Singapore as a country has seen tremendous growth since gaining independence in 1965, achieving first world country status in a relatively short period of time. Despite market headwinds, we all enjoy a stable economy and comfortable incomes. But there is a concern amongst many Singaporeans that they are being priced out of the market as the “rich gets richer”.
Income inequality and a widening wealth gap is a major concern for most countries as it can cause social unrest and a division amongst the people. The Singapore Department of Statistics produces annual data on household income and it shows that the income gap between those in the bottom 10% and top 10% of households has actually widened since 2009. In 2010, the difference in average income between the bottom 10% and top 10% was $9,288 and in 2020, the difference grew to $12,840, reflecting a widening income gap. This is a matter of concern for the government as well and they are taking steps to address it.
In recent months, ministers such as Deputy Prime Minister and Coordinating Minister for Economic Policies Heng Swee Keat and Deputy Prime Minister and Minister for Finance Lawrence Wong have spoken about the dangers of Singapore’s rising income inequality and widening wealth gap. In a recent survey by Ipsos, a global leader in market research, the top areas of concern for Singaporeans are the job market & unemployment (48%), healthcare (42%) and poverty & social inequality (33%). Despite measures taken by the government to reduce income inequality and sustain social mobility, many citizens believe that more can be done.
In February this year, the government increased taxes for the 1.2% top income earners and raised duties on real estate and cars, in a way, making the rich pay more taxes. It is also looking into the possibility of introducing a “wealth tax” for those who earn more, to contribute more. They see it as part of measures to ensure income inequality. In addition to the “wealth tax”, Singaporeans are also getting a helping hand in improving their employability and earning potential so as to close the wealth gap.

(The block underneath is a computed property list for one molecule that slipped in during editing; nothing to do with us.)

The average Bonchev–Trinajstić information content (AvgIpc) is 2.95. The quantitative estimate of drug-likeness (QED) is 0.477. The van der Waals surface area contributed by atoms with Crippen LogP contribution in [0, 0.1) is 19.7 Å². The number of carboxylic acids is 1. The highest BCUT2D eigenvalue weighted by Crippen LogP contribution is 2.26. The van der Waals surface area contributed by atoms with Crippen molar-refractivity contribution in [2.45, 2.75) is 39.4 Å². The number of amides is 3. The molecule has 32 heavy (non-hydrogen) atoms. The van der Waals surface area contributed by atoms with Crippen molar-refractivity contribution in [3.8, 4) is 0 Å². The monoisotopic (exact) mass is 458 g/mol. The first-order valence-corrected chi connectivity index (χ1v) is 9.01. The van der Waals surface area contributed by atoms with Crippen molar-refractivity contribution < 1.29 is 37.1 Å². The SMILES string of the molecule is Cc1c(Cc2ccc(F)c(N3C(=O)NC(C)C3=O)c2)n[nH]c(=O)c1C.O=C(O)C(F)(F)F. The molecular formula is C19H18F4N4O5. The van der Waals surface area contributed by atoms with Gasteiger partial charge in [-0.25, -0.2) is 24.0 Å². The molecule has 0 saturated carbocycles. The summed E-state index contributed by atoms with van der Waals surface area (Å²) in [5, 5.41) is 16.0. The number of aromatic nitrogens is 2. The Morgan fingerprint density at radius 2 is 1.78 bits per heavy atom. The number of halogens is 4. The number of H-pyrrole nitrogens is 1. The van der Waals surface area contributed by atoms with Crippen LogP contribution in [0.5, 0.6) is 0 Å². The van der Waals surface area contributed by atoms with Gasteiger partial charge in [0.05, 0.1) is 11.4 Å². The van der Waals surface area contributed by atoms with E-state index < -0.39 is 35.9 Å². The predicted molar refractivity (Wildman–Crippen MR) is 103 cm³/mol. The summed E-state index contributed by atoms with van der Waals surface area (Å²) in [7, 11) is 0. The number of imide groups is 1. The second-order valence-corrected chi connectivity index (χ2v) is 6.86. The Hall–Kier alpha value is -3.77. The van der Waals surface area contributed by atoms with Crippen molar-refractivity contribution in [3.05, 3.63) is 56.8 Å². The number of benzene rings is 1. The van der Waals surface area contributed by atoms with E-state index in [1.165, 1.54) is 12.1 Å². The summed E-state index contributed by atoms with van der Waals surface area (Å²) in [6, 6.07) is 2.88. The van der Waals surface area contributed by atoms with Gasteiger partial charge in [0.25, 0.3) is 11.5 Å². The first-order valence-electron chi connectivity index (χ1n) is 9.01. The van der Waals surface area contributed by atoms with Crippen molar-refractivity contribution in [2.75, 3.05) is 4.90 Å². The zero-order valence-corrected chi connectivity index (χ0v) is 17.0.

Some examples of measures that are already in place include the government investing heavily in the education of young children and youths, from the preschool years, to schooling years and working life. For adults, there is the SkillsFuture programme to upgrade and learn new skills to better fit in the new economy. With an opening SkillsFuture Credit of S$500 in 2015, subsequent top-up of another $500 and a one-off Additional SkillsFuture Credit of $500 for Singapore Citizens aged 40 to 60 in 2020, citizens will have up to $1,500 to reskill and upskill to seize opportunities in the future economy. For lower-wage workers, there is the “Adapt and Grow” initiative to help them acquire new skills and take on better paying jobs. All these in addition to the CPF and MediSave top-ups, GST vouchers and cash payouts announced in the Assurance Package and Household Support Package.
The above measures seem to be working as seen in the reduction of the Gini coefficient, which measures income inequality or the wealth inequality of a country. A Gini coefficient of 0 expresses perfect equality where all values are the same, while a Gini coefficient of 100 is the opposite (maximum inequality). Singapore's Gini Coefficient Index is 65.5 measured in 2019. For comparison, the USA has an index of 58.6, the UK at 64.9 and Denmark at 71.8.
The government recognizes that a high level of income inequality will create social unrest and unhappiness among its citizens and will continue to implement measures and support to close the gap. But there is only so much the government can do. Ultimately, it is up to individuals to better themselves and improve their employability and earning capacity through lifelong education, continuous skill upgrading and being in control of their financial situations. That is the surest way to close the widening wealth gap.